Luckily, organizations like Nethope, IBM, Virginia Tech, Google, HP, Accenture and Microsoft came to the rescue, providing some 150 computers to replace those lost. These were also integral to Patrick’s decision to restart classes, because it provided students with the minimal means of getting their work done. Lexmark provided ESIH with 27 brand spanking new printers.

France’s president Sarkozy and the Agency for French speaking universities also came through for ESIH, providing scholarships for over 50 students, thus enabling them to continue their studies. Google is also sponsoring students from ESIH, enabling some to complete their masters in the US at American universities.

The university offers a robust course load, including telecommunications, programming for Android, parallel computing, IT, e-commerce and more.

While the university is sorely in need of equipment for its labs, Patrick says he doesn’t expect charity money. “This attitude, this dependence on handouts and charity, it’s the most stupid thing!” he told us, passionately. “My students pay quarterly fees, we can sustain ourselves if only the banks would lend us money at a reasonable rate. Instead, they charge me 11%. If they charged just 5 or 6% I could really build a nice campus here, that difference, it’s a difference between me being able to borrow one million or two million dollars, just on the interest rate!”

Students at ESIH pay $1200 a year for the privilege of gaining a higher technical education, no small sum in a country where most earn around $5 a day.

“Do you know how many Haitian students we lose to the Dominican Republic? How much money the Dominican Republic makes from Haitian students every year? $60 million! Do you know what Haiti could do with that kind of money to rebuild its institutions? And instead, the banks refuse to be reasonable on loan rates.”

This is a sore point for Patrick because his dream is not just to build any old campus for his students, but a welcoming, comfortable green campus, with all the equipment students world over would expect from an institute of higher education. Libraries, computers, servers, fast Internet connection, green spaces, bright clean classrooms and a quality teaching staff. He even showed us the new toilet block the school is building and boasted of his plans to employ a full time sanitation person to keep them clean. “Just because we are in Haiti doesn’t mean my students should have to accept unsanitary conditions and unpleasant bathrooms. It’s very important to me that this is a clean and nice campus for them.

“I am fed up with the fact that we have come to accept a miserable environment here in Haiti,” he told us, explaining how it was those seemingly small but motivational touches that really gave the students something to work towards.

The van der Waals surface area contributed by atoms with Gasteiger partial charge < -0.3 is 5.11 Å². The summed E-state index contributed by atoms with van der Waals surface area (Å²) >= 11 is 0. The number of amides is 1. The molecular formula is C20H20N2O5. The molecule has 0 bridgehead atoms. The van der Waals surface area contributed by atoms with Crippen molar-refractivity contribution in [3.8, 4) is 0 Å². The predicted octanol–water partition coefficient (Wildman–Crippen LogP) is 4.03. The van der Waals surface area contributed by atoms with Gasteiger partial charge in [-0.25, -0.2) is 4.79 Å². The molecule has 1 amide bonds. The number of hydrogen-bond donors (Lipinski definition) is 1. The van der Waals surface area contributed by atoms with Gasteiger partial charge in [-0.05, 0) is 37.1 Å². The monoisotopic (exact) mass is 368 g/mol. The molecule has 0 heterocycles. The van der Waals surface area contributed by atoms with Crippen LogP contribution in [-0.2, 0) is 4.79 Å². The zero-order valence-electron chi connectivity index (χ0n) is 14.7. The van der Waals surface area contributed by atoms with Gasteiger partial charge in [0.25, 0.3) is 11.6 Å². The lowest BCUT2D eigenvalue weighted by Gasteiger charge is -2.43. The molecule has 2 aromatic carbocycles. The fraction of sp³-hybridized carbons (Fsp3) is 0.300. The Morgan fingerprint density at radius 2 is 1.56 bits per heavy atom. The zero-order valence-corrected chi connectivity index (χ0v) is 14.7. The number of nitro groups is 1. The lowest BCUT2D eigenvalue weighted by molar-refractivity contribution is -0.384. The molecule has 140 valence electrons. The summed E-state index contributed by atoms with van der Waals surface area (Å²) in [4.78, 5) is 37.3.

For instance, Haitian phone carrier Voila donated $15,000 to the university last year, some of which went towards holding a proper cap-and-gown graduation ceremony for the students. “They had a terrible year, and they made it through, despite all the odds, why shouldn’t they be allowed to celebrate their success? To feel proud of their accomplishments?” he asked us. The money from Voila also went towards supporting those students who were under financial duress. “Students got some money every day to help them buy food, because if your students are starving, they’re not focused on studying,” Patrick explained.

ESIH has also forged a deal with Access Haiti, an ISP, which it allowed to build a tower on its land in exchange for free Internet service. “This tower is gold for us,” Patrick enthused, gazing at it admiringly.

Another huge cost saving ESIH has managed to implement is in its highly networked computer labs, donated by Microsoft and Google. Patrick explained that the team was using Windows Multipoint in order to run six computing stations off just one CPU, which not only decreases cost by half, but also slashes energy consumption by 75%. “We certainly plan to expand on this solution,” he told us as we walked around the ultra efficient lab filled with students working away (or posting on Facebook).

Marlene – who I can only describe as a smiling energy force – returned from her errand and went about rounding up students for us to interview. Thanks to Nethope, a large number of students had managed to get internships with organizations like World Vision and Marlene was keen for them to talk to us about their experiences.

Patrick, however, wasn’t finished showing us around his “baby”, making sure we saw everything from the server room to the administration offices and tin roofed classrooms.

“Most of the kids still have concrete trauma,” he explained, adding “so we’ve been trying to use alternate materials and adhere to Californian building codes,” he went on.

Eventually we returned to Marlene and the two students patient enough to wait for us. One, Juste, had been one of the students to escape from under the rubble when the building collapsed. He was a shy boy, quiet, but clearly proud of what he had achieved after completing his education at ESIH. Though he spoke to us quietly in Creole, both Marc and I were held in rapt attention. This was a very brave boy indeed.

Patrick tells us there will be a monument dedicated to the other student victims of the quake, both on and off site. Like everything else on the campus, it’s currently under construction. That’s what ESIH does best, it seems; construction. It builds and shapes young lives, and even after the students’ lives collapsed, the university didn’t blink, it just picked up the broken pieces and started rebuilding. It’s a real testament to human spirit and the power of education.